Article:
Commonsense had no standing in the Greer court. The commonsense meaning of clear and compelling evidence that Terri preferred death to life would be a set of specific if-then clauses, items forbidden if particular events occured, with no equivocation, no ambiguity, and no room for potential misinterpretation. Michael had to be construed as truthfully and credibly portraying Terri and her word as credible, as reasonable for the time and place uttered, as verifiable (from the Latin veritas, meaning truth), and consistent with her habits and personal philosophy.
However, the Greer court set dangerous precedents. It has intruded into medical law a permissive definition of hearsay and a relaxed standard of clear and compelling proof. Subtle but sure changes in meanings of words that in the law originally were meant to protect individual rights now slacken those protections to permit political and statist intrusions. Medical-legal uses of hearsay and the clear compelling standard, along with such linguistic novelties as the definition of feeding tube, will be inspirational to physicians, hospitals, hospices, families, and attorneys in other states. New word-meanings create opportunities to review the costs of maintaining other expensive, hopelessly “incurable” people on “life support” in hospitals and homes. Especially vulnerable are all people who are classified by diagnosis of disease or injury and all people whose medical and surgical bills are paid by government. For many, costs will outweigh benefits of continued life. Patients nationwide will be Terrified.
SOUL-SPEAK, HOSPICE, EUTHANASIA-ATTORNEY FELOS
Michael Schiavo hired as his attorney George Felos. Terri’s hearsay was reported through attorney Felos, a lawyer professionally committed to euthanasia and beautiful dying, who considers his work Litigation as Spiritual Practice. Felos’s book with that title describes his mystical ability to “soul-speak” with severely brain-injured people in Persistent Vegetative State who ask him to liberate them from life into death.
Attorney Felos was on the Board of the hospice in which Terri lived, and apparently helped with two unusual policy deviations. A hospice in Florida as elsewhere is a place for end-of-life palliative care, not restorative therapy. Admission to a hospice is clearly defined in laws governing Medicare and Medicaid, and in private insurance polices that pay for hospice care. The patient admitted to hospice must have a terminal illness, a diagnosis and prognosis verified and signed by two independent physicians. That terminal illness is expected to kill the patient within six months. If the disease or injury is not aggressively fought with therapy, which by law a hospice prohibits, then the illness or injury will lead inevitably to the patient’s death within about 24 weeks. Terri lived at Pinellas for about five years. Some insurances will not pay for care that extends longer than six months. Hospices have time as incentive to efficiency.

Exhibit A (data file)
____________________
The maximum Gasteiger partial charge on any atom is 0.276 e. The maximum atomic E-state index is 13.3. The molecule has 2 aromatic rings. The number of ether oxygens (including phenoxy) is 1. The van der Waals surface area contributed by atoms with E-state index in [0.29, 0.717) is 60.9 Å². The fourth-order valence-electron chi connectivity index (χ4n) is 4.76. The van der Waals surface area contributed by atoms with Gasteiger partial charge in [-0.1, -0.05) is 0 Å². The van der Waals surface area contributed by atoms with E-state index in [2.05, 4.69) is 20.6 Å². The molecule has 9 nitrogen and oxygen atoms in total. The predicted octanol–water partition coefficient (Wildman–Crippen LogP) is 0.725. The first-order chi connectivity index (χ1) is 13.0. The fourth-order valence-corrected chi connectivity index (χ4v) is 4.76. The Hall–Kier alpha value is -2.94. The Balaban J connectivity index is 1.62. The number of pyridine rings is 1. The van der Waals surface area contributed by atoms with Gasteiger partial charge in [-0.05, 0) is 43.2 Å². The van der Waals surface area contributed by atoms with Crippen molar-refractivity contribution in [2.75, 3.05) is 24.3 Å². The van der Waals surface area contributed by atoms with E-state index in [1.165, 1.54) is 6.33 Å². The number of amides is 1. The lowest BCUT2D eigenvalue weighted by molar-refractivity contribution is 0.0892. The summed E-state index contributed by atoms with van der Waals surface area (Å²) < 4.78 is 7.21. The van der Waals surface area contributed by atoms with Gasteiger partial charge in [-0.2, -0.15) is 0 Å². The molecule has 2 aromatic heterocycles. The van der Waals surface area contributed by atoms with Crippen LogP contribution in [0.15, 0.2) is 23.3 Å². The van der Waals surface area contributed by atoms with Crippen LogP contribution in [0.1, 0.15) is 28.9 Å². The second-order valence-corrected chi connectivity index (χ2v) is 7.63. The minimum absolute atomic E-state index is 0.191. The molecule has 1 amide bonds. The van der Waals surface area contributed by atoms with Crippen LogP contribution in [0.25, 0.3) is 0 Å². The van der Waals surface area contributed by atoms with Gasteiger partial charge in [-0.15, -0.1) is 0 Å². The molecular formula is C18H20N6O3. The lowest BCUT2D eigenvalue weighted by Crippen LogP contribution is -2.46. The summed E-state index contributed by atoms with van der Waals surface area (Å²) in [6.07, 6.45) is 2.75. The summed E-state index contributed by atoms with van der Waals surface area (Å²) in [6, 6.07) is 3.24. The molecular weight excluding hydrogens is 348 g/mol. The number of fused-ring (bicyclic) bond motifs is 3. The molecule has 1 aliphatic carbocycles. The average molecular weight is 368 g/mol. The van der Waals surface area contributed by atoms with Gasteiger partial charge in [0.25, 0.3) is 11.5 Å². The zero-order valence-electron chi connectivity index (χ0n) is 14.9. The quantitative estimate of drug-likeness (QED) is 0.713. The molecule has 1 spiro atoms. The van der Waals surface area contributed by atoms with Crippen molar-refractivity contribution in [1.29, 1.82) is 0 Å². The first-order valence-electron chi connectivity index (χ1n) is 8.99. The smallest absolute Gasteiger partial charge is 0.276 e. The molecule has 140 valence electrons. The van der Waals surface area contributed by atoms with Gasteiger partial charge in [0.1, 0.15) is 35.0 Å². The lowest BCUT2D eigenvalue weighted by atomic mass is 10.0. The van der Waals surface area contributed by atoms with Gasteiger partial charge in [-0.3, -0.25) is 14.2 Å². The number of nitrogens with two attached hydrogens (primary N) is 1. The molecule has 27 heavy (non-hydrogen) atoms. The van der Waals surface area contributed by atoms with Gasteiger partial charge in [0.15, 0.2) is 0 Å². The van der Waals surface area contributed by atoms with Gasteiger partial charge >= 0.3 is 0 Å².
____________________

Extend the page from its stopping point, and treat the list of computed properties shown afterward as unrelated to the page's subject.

The second oddity of Terri’s hospice incarceration is that her bills were paid by Medicaid. That is a surprise because the medical malpractice award to Michael Schiavo anticipated his paying for Terri’s care and rehabilitation with the $700,000 awarded. Rehab cannot take place in a hospice by nature of hospice rules. How did Terri qualify for hospice? She did not have a terminal illness. Rather, she had a husband who wanted to terminate her life. She did not have two physicians at the time of her hospice entry confirm a terminal illness with a likely 6-month duration before death. Moreover, Terri’s three-quarter-million dollar “wealth” came from malpractice money she won because of her ability to get well, or, at least, get better. That money distinguished her as not poor. Medicaid is a welfare benefit for indigent patients.
Did attorney Felos assume that by making Terri an expensive burden on taxpayers’ monies, citizens would not object to remove her “life support”?
Lawyer Felos had little difficulty persuading Judge Greer to a) retain Michael as his wife’s guardian even though he was living with another woman for about 10 years and fathered her two children, b) ignore Michael’s failure to file mandatory annual guardianship plans and reports demonstrating his fiduciary protection of Terri, and c) grant as fact the hearsay evidence that Terri considered her dying by starving as her desired death with dignity. Judgment of fact by this one circuit court Judge Greer was upheld by all the other state and federal judges and courts without review of the substance of the case. Every appellate court reviewed only Judge Greer’s procedure, not case subject, evidence, or quality. Judge Greer successfully defied the appellate courts, the Florida legislature, Governor Jeb Bush, the U.S. Congress, and President Bush himself. Congress demanded a new, de novo, hearing of evidence. That was ignored. New hearings were required to resolve such serious questions as: What caused the initial incident that disabled the 26-year-old insurance clerk? What actually happened to her brain? Was she truly in a Persistent Vegetative State? What caused Terri’s bodily fractures that on bone scan performed a year after her initial injury show broken arms, back, pelvis, thigh, and other evidence of extreme injury or abuse? Why was her husband Michael confirmed as her guardian despite his refusal to spend money on her rehabilitation and therapy? Why didn’t a legal “next friend” speak for Terri in divorcing Michael as an adulterer, therefore disqualifying him as her guardian? Rather than a new analysis, Terri’s original word was given the force of fact by law. Word killed her.